WINDOM — Longtime artist David Strom is pouring more than five decades of experience and inspiration into his latest art series, thanks to support from an Individual Artist Established Career Grant from the Southwest Minnesota Arts Council (SMAC).

The $7,000 grant will allow Strom to complete a series of 12 40-inch by 60-inch ink drawings and 12 3-feet by 5-feet acrylic paintings inspired by the local landscape.

Strom, a Windom native, has always drawn inspiration from his surroundings. Growing up just blocks from the location of his current studio, he lived in the shadow of grain bins and silos his whole life.

He has been interested in art since fourth grade. After high school, he studied painting at the Minneapolis School of Art (which became the Minneapolis College of Art and Design while he was there).

Returning to Windom after art school, Strom painted portraits at a roadside stand for a while, but was more interested in landscape. His early landscape work focused on jungle themes, but he now depicts farm implements and small town fixtures. As farms have changed, so has his work. For example, Strom's later work includes wind turbines, now a common sight throughout southwest Minnesota.

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Strom also finds inspiration in other art forms. His studio includes a substantial library of literature, poetry and theater, and multiple reading chairs throughout the space — each with a book on its arm, left from the last time he read. He almost always has music playing, usually a jazz record.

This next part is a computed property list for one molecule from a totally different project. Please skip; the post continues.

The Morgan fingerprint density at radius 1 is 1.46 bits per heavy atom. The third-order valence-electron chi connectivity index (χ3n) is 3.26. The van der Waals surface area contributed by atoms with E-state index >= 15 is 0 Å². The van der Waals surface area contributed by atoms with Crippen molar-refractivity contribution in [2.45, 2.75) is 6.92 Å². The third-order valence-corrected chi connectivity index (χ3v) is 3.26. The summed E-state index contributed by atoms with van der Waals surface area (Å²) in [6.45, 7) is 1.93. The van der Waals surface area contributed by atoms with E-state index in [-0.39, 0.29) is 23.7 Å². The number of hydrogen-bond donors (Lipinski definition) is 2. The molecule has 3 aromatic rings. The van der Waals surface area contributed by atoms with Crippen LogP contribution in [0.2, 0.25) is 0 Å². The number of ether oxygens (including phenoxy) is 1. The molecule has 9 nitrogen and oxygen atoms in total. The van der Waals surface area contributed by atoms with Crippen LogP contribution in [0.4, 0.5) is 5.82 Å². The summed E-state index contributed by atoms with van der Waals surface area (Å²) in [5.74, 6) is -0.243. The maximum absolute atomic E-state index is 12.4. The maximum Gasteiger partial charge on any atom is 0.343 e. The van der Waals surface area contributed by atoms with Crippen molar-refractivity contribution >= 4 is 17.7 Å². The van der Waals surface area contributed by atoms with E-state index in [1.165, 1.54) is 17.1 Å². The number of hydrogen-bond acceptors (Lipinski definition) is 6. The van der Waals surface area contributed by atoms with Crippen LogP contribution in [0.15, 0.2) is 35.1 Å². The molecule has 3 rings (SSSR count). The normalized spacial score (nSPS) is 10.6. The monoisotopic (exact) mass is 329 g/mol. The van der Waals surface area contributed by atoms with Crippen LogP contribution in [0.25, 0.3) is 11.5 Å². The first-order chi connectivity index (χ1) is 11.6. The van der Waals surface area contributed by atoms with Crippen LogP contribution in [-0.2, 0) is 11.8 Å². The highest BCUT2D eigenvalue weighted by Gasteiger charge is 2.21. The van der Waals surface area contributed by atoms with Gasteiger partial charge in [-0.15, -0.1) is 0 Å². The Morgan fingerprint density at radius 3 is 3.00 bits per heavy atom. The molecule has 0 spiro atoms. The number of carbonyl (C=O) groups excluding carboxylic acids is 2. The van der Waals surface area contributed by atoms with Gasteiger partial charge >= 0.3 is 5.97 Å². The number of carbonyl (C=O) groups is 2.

"T.S. Eliot measured his life in coffee spoons," Strom said. "I measure my life in vinyl."

His extensive album collection stimulates Strom's creative spirit — an essential element as he completes his grant project.

The 24 drawings and paintings he's working on are intended to be displayed in pairs, Strom said. He will be able to show them interchangeably and mix up the pairings.

"I'm really, really appreciative of the SMAC people for giving me the opportunity to do it," he said.

He praised the organization for supporting artists outside the Metro area.

"SMAC has done a lot for the region," he said.

In addition to financial support from SMAC, Strom credited several individuals with helping him grow as an artist.

Windom's Bob Remick was a personal mentor to Strom. As a young teenager, Strom would mow Remick's law, and when he was done, Remick would then invite him inside to talk about art.

In the 1970s, Strom developed a relationship with Martin and Jean Bunge of Worthington. He describes them as "absolute gems" who encouraged him and other new artists.

Now, Strom is passing on the support he received when he was starting out.

Nicole DeBoer, SMAC's executive director, explained that Strom inspires others to pursue their artistic aspirations.

"David is so supportive of other artists," she said. "He has been known to encourage others to apply for grants. He really wants to help other artists achieve their artistic vision.

"We are just honored that he is doing a new series," DeBoer added.

The grant parameters include that Strom must complete his project within one year, but he expects to be finished sooner.